Thanks Lew, that sounds right - as far as I can make out the 25 mm GAU-8/A ammo did use the same projectiles as the GAU-7, and fired them at the same muzzle velocity. The gun was also modified to fire at up to 6,000 rpm, so in performance terms it was an exact match for the GAU-7. The downsides were that the modified GAU-8/A gun and ammunition were bigger and heavier than the GAU-7, but the upside was that it was a low-risk, low-cost development using entirely conventional technology, thereby avoiding all of the (ultimately fatal) problems of the telescoped-combustible-case GAU-7.
It seems that the 25 mm GAU-8/A was not taken any further because of concerns that the US Army was about to adopt a new vehicle cannon firing the 25 x 137 Oerlikon (which became the M242) which would lead to the Oerlikon round becoming a NATO standard, and that introducing two new rounds in the same calibre would be unpopular. The project leaders noted that if the 25 mm Oerlikon was adopted, the GAU-8/A would not make a good basis for a gun to fire it as it was too big and heavy. Eventually, of course, the GAU-12/U was introduced in 25 x 137, but for some reason was never adopted by the USAF as a 20 mm M61 replacement - only by the USMC in the AV-8B (plus very limited use in an AA system).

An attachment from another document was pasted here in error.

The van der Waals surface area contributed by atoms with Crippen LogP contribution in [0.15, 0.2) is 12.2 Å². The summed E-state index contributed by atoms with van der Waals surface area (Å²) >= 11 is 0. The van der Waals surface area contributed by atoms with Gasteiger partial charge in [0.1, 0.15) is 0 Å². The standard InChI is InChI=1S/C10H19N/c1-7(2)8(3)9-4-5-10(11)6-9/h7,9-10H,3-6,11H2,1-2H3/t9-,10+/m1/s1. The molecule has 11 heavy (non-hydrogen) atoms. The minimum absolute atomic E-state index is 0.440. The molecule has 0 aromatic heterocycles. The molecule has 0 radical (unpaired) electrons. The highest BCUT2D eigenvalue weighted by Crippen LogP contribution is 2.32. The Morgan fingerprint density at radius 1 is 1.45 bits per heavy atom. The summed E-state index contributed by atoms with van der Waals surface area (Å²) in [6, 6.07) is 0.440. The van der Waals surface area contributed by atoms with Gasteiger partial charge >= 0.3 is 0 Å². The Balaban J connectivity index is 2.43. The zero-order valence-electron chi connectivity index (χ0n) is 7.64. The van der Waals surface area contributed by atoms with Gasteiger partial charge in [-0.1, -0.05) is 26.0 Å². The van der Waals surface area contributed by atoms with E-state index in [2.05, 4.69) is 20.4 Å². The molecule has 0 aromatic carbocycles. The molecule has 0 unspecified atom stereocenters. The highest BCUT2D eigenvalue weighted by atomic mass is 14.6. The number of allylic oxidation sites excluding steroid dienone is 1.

Reviewing the history of weapon development in general, I think that it would be very sensible, when proposing some advanced and untried technology, to develop a conventional equivalent alongside it, then test the two side by side to see which is best. So many advanced projects have collapsed into failure with the requirement left unmet because there was no backup.